This led me to another line of questioning: I ate the oysters raw, but would I have been safe if I cooked them? Quick steaming oysters will not kill norovirus and other pathogens, according to the U.S. Centers for Disease and Prevention. To be safe, seafood must be cooked to an internal temperature of at least 145 degrees Fahrenheit (63°C). Other common sources of norovirus besides oysters include:

  • contaminated foods
  • shellfish
  • ready-to-eat foods, such as salads, ice, cookies, fruit, and sandwiches, that a worker with a norovirus infection has handled
  • any food that contains particles of the faeces or vomit of a person with norovirus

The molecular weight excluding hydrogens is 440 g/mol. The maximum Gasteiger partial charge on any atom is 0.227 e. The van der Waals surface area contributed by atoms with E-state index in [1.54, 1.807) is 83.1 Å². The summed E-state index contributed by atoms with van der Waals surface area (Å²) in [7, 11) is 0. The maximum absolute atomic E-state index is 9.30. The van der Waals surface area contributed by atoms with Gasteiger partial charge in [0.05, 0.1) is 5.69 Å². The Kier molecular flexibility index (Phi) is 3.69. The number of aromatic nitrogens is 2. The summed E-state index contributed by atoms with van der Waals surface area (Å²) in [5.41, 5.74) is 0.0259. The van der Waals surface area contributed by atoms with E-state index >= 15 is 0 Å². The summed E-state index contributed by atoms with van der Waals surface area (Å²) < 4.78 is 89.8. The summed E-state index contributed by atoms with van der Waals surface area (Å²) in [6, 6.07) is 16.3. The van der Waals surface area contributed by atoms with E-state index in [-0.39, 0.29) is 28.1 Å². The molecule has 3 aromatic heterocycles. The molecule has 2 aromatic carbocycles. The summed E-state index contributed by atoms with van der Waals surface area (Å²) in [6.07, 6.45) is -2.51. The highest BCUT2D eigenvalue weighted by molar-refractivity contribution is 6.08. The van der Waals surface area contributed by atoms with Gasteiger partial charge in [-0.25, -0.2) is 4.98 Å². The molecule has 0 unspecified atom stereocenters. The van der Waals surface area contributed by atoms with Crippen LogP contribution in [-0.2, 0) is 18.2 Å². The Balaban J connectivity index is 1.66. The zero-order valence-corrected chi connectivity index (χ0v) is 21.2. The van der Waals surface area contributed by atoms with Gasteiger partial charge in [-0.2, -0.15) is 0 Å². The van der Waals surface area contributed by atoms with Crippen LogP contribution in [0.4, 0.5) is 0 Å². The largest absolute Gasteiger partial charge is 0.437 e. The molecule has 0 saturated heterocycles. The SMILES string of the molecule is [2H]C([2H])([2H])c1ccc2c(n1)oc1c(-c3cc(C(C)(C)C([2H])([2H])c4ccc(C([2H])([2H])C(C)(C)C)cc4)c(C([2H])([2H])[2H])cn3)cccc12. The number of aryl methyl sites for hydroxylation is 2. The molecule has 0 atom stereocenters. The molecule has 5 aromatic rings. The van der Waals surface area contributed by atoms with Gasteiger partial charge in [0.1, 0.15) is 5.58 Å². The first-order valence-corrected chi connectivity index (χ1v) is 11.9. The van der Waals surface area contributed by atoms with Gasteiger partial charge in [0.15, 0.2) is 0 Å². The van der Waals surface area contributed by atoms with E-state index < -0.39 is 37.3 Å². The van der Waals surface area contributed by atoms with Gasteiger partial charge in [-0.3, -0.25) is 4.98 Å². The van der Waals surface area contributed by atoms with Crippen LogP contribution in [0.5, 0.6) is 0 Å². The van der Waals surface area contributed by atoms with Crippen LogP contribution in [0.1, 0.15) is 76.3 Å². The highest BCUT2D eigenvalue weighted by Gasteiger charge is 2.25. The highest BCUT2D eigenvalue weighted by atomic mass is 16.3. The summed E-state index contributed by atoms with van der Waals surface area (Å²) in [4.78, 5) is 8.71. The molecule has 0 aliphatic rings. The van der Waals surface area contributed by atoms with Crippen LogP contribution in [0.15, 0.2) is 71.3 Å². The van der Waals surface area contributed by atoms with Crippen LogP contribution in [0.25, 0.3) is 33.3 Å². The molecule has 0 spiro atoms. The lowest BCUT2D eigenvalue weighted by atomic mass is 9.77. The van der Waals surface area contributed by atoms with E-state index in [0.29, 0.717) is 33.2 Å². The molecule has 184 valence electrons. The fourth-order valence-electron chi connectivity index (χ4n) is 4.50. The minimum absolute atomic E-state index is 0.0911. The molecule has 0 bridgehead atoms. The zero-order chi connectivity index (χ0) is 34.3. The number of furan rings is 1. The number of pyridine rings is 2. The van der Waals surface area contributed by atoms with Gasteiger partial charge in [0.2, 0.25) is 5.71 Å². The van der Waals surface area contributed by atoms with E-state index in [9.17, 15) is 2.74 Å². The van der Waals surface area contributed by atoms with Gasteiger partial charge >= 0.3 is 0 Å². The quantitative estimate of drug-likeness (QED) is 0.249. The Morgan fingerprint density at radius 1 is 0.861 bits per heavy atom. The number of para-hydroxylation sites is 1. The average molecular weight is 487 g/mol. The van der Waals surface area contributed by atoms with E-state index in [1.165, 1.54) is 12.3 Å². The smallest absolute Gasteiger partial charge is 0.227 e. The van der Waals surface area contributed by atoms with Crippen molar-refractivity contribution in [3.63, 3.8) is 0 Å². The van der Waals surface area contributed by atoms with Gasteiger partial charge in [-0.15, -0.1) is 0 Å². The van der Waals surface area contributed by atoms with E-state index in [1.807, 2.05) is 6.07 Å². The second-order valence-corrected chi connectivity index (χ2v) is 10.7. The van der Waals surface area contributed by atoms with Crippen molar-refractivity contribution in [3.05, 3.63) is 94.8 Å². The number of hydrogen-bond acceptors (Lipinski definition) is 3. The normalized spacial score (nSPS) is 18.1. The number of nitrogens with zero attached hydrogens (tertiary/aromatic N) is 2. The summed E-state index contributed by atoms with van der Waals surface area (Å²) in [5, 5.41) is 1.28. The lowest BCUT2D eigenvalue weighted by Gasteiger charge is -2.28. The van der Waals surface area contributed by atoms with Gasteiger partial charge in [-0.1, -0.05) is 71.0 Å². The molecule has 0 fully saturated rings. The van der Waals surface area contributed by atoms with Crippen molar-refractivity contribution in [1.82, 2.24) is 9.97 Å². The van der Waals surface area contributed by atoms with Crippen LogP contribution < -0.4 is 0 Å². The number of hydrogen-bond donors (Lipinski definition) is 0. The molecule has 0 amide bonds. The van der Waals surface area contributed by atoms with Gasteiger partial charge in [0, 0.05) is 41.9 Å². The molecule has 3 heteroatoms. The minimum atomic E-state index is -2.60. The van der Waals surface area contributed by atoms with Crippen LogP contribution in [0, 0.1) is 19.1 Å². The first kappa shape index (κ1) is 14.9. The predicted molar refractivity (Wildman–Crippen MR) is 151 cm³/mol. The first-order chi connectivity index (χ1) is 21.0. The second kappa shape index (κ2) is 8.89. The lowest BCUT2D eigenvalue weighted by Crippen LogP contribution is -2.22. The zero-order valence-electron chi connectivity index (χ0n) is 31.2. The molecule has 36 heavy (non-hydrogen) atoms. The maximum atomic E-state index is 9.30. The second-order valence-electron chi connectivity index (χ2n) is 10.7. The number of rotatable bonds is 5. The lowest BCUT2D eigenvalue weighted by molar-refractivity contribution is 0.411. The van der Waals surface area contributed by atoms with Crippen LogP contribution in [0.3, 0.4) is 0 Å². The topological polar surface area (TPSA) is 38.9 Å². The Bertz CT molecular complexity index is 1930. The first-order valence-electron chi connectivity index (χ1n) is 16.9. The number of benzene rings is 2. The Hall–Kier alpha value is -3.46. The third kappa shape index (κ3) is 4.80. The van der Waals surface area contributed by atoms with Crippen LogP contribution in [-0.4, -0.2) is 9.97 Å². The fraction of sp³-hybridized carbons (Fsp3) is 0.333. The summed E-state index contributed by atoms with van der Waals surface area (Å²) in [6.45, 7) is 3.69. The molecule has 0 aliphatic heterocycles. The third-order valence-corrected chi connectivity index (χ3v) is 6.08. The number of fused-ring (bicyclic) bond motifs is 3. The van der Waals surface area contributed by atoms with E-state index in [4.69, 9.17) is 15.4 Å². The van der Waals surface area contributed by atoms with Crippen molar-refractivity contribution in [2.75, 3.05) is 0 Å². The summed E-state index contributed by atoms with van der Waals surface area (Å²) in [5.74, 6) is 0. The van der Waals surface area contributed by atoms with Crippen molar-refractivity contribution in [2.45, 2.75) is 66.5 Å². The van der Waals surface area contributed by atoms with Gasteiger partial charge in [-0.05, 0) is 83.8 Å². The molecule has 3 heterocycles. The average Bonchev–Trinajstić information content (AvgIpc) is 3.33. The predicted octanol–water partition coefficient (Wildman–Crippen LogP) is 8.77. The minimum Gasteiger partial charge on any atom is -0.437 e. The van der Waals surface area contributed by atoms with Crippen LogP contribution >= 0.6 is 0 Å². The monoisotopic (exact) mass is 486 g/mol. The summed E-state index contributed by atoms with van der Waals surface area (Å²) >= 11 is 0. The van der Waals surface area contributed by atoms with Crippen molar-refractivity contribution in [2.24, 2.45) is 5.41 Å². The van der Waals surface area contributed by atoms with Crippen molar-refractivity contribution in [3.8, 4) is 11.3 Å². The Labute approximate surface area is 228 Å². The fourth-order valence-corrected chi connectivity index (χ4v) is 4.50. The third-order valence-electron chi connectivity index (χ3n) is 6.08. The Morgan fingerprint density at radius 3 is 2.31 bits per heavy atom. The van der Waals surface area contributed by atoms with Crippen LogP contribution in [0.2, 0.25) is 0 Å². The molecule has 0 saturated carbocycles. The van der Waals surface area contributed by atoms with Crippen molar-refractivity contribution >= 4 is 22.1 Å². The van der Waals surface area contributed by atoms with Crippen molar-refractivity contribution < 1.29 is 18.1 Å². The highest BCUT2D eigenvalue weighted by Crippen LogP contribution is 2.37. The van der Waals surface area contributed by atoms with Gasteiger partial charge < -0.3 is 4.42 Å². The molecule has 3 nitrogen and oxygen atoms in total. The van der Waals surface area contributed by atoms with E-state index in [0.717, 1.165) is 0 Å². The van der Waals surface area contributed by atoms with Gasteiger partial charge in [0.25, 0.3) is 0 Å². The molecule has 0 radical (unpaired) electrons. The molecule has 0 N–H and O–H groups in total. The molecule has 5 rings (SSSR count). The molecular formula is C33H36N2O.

Norovirus is thought to be the most common cause of acute gastroenteritis (diarrhoea and vomiting illness) around the world. It spreads easily through food and drink and can have a big impact on people’s health. It was originally called the Norwalk virus, after the town of Norwalk, OH, where the first confirmed outbreak happened in 1972.

Can we test for norovirus?

Several methods have been developed to extract and test for total norovirus contamination (infectious and non-infectious virus particles) in foods; however, there are no internationally recognized standard methods to date. Despite improvements in our ability to extract viruses from foods, the analysis of rinses and extracts leaves much to be desired. Additionally, the method used to detect norovirus is based on PCR (Polymerase Chain Reaction) which can be costly and not normally a viable option to producers as a screening test.